Early in the second act of the new musical Death Takes a Holiday, the serene matriarch of an aristocratic Italian family gazes into a mirror, but instead of looking admiringly at herself, she sees what is missing: the son she lost in The Great War. Singing “Losing Roberto” with intricate detail but unshowy fragility, like a lovingly worked piece of lace, three-time Tony-nominee Rebecca Luker provides the undisputed musical and emotional highlight of the evening…and she accomplishes this without once raising her voice in roof rattling emotion.
Luker’s career has been a string of such performances, musically peerless yet never diva cries for attention. From her rise in The Secret Garden and Show Boat to her tenure as the golden-noted soprano of classic revivals like The Music Man, she trusts in her floating, flawlessly controlled soprano, her unusual mixture of regal yet homespun beauty and her sensitivity as an actress to bring the audience to her.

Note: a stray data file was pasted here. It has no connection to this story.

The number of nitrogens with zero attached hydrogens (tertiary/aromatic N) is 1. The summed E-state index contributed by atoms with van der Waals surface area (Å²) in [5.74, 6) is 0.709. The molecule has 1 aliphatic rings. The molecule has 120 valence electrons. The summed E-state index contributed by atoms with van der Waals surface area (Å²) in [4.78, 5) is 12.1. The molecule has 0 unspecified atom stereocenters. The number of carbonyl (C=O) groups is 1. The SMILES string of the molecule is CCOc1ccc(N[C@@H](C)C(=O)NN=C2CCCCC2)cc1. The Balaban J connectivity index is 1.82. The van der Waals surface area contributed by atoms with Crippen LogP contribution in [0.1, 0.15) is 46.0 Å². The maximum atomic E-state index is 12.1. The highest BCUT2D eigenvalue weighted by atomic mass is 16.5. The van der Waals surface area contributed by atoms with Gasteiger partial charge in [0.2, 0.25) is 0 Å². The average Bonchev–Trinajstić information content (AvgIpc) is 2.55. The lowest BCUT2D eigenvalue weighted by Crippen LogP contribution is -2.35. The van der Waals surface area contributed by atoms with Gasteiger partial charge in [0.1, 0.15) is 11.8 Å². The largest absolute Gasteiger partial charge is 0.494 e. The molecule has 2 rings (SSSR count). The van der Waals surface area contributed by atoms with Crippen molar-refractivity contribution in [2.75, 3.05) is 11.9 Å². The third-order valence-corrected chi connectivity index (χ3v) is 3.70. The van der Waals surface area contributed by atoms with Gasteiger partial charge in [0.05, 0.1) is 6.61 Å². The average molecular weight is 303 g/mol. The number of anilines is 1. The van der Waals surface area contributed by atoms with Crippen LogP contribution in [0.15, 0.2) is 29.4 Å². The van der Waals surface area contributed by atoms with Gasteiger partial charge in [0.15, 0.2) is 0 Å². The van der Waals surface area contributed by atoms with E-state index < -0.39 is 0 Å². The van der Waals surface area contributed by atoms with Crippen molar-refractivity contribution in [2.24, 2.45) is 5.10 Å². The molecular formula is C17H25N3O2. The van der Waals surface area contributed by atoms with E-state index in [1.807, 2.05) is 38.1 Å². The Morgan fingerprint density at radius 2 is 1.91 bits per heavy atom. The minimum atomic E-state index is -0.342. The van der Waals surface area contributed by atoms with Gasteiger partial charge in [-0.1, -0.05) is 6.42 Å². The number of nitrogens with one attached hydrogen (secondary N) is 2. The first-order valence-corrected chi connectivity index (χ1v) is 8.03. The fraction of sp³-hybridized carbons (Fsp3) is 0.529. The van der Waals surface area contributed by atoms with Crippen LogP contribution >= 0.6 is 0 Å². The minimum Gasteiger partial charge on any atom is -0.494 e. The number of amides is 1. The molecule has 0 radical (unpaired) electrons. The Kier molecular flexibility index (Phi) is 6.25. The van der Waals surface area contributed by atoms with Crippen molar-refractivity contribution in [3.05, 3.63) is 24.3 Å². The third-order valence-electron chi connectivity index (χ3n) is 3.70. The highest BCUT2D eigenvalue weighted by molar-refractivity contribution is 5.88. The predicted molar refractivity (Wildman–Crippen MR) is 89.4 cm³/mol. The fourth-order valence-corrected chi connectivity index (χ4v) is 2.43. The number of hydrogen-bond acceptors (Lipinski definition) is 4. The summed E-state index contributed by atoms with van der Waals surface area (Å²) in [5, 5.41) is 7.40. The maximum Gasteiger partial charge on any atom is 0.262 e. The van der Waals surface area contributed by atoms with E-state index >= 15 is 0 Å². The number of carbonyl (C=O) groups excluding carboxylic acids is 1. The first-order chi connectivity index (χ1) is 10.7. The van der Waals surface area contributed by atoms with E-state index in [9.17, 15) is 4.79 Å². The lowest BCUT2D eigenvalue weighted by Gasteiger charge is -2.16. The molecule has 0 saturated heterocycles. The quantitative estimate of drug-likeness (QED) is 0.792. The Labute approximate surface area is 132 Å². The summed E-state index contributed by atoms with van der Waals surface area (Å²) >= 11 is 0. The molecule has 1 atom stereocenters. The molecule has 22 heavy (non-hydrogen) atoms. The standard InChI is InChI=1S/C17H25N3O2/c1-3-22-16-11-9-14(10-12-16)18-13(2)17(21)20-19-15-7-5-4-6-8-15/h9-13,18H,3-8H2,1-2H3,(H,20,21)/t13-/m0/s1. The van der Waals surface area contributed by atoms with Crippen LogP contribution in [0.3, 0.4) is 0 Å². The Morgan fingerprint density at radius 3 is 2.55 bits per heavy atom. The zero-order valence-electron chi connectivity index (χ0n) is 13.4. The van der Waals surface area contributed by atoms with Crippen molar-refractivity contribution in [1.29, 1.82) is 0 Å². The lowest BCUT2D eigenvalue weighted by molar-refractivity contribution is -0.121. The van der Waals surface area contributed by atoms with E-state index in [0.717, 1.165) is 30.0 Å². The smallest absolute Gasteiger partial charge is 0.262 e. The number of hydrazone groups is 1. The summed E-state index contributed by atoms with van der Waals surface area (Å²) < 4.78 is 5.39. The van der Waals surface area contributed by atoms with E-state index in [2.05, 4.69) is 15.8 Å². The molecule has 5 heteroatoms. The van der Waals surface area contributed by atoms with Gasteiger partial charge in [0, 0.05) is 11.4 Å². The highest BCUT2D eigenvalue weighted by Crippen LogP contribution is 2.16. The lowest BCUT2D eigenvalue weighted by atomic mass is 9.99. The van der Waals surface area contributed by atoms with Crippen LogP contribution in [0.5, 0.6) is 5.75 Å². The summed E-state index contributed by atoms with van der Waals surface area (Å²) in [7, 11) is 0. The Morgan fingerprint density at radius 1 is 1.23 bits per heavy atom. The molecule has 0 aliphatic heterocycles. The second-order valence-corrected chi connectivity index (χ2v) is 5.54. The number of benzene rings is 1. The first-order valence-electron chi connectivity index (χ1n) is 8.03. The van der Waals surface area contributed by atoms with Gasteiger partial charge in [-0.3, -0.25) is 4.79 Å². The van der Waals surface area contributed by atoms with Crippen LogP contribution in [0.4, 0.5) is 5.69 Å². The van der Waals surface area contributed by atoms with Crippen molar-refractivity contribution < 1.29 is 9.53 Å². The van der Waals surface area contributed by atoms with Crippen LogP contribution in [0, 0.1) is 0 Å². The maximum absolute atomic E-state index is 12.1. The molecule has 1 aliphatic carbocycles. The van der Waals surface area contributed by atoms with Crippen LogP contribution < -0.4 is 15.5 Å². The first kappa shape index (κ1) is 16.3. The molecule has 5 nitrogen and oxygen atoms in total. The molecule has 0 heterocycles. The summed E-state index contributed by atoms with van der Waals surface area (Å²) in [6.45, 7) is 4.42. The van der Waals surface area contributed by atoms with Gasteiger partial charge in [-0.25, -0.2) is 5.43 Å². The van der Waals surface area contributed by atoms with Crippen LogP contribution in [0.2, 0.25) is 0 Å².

Seeing Luker, even in a smaller supporting role, reminded me that she was one of the first Broadway stars that I ever met in person. Fresh out of college and on a trip to New York, I’d stumbled into an alumni of my university who, discovering my interest in being a lyricist, offered to let me join him for the final dress rehearsal of Sondheim’s Passion…as long as “his friend” didn’t mind giving up her seat. After a quick phone call, the gentlemen said that his friend agreed as long as we met after the show and told her all about it. Later, giddy with pleasure after sitting directly behind my writing idol as he took notes on the show, I was escorted over to an old theater haunt where I was introduced to my seat benefactor, Rebecca Luker. I’d had Secret Garden repeating on my cd player so I was in awe, but she didn’t seem to notice. Lovely and relaxed, she grilled us, happily bubbling with questions and caring about my opinion. It was an amazing night and one that I’ll always recall for the warmth and generosity of Ms. Luker; she showed me the kind of family that the New York theater community can be at it’s best.
After the jump, let’s watch Rebecca Luker at her best, sensitively shaping a lyric with her timeless voice: